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Just One Step

Updated on August 31, 2014
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This exercise is designed to make the writer think outside the box. It’ll force those creative juices to start flowing. I found it in a textbook, and I love it. Here’s how it works. Pick a random book, flip to a random page, place your finger on a random word, and write that word down. Do this 16 times. Use those 16 words in a 16 line poem, one word per line.

Sometimes your poems will seem a bit weird. That is okay. This is just to get you going. For more of a challenge, choose more or fewer words and don’t use them in the order that you found them.

There are just two rules. Rule one, don’t pick a word (or forms of the word, such as work and worked) more than once. If you land on the same word, flip to a different page. Do the process until you get all different words. Rule two, the amount of words you pick from the book should equal the amount of lines in your poem. Here is one of mine.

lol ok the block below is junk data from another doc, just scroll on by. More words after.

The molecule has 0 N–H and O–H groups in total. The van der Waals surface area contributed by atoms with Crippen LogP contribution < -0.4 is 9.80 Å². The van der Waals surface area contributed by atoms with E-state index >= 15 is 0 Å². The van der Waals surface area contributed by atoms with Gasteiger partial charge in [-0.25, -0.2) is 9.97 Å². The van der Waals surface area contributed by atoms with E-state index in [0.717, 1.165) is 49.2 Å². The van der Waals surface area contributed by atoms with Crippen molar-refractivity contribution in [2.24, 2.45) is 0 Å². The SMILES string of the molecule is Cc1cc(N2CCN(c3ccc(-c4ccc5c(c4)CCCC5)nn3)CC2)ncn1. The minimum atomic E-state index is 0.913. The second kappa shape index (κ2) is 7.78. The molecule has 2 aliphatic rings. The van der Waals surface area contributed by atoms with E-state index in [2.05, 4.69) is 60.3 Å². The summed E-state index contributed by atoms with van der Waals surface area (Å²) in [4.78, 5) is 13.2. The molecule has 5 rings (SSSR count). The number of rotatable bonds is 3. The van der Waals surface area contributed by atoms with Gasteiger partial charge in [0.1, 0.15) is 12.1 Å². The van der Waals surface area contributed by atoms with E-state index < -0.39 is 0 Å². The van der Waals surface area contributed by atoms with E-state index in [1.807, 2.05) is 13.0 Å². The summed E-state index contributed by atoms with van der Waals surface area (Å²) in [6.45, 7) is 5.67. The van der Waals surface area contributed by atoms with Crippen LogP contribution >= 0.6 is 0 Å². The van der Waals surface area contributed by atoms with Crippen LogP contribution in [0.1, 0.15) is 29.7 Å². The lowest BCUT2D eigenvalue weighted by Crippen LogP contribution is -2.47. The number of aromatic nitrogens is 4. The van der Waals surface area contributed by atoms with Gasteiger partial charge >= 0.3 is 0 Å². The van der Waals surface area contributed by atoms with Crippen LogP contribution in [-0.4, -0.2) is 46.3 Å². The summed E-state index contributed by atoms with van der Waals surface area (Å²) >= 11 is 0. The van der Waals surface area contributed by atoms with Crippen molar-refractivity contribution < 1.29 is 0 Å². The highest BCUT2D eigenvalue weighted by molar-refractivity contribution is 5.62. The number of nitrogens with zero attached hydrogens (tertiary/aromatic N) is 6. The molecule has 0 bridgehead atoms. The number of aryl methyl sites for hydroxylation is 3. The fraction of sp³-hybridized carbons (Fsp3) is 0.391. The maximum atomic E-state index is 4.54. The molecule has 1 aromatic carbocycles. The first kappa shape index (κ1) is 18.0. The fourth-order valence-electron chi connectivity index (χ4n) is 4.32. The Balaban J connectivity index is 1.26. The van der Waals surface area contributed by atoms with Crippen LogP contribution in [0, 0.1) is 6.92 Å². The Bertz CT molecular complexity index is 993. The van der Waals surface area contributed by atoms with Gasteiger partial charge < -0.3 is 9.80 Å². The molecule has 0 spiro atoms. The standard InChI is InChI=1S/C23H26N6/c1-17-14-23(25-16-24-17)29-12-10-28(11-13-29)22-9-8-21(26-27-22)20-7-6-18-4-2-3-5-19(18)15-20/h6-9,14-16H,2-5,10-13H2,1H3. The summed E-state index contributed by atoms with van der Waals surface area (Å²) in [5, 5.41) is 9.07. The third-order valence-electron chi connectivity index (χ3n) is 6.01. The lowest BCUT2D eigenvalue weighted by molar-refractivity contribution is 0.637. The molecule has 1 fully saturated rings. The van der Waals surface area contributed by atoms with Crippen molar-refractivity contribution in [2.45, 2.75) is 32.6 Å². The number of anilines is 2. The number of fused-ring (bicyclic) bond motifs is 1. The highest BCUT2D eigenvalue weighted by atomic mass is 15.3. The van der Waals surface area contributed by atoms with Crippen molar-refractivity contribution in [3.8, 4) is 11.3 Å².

My days are like the scenes in a
tragedy. To get their father’s attention,
mischievous little angels are playing
with the props of my life.

They’re creating obstacles out of what
is supposed to be my support. It works.

Their father comes and ushers them
away, preaching the ethics of littering
someone else’s stage. Distracted by
the intense dialogue, he doesn’t see me.

I am the long dark braid sitting in the
shadows. I am left behind. I hesitate,
dreading the uphill battle that will light my
stage and morph this tragedy into a comedy.

I know it must be me and I know it all starts
with just one step. So, I decide to take it.

© 2014 info-overload

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